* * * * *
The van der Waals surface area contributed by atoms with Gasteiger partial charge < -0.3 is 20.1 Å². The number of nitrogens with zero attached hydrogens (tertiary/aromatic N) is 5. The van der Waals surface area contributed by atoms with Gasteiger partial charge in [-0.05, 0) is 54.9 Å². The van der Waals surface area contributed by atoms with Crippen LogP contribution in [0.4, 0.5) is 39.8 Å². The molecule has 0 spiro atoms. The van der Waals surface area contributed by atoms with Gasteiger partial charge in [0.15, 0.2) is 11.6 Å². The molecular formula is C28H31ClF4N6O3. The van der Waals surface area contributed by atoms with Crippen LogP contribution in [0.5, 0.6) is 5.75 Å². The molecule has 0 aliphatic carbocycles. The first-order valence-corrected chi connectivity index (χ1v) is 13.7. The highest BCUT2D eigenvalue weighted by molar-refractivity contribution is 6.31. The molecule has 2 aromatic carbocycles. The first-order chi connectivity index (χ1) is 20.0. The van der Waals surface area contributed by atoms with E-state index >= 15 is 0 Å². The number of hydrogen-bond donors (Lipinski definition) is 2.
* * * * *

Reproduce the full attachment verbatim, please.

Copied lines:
The van der Waals surface area contributed by atoms with Gasteiger partial charge < -0.3 is 20.1 Å². The number of nitrogens with zero attached hydrogens (tertiary/aromatic N) is 5. The van der Waals surface area contributed by atoms with Gasteiger partial charge in [-0.05, 0) is 54.9 Å². The van der Waals surface area contributed by atoms with Crippen LogP contribution in [0.4, 0.5) is 39.8 Å². The molecule has 0 spiro atoms. The van der Waals surface area contributed by atoms with Gasteiger partial charge in [0.15, 0.2) is 11.6 Å². The molecular formula is C28H31ClF4N6O3. The van der Waals surface area contributed by atoms with Crippen LogP contribution in [0.5, 0.6) is 5.75 Å². The molecule has 0 aliphatic carbocycles. The first-order valence-corrected chi connectivity index (χ1v) is 13.7. The highest BCUT2D eigenvalue weighted by molar-refractivity contribution is 6.31. The molecule has 2 aromatic carbocycles. The first-order chi connectivity index (χ1) is 20.0. The van der Waals surface area contributed by atoms with E-state index >= 15 is 0 Å². The number of hydrogen-bond donors (Lipinski definition) is 2.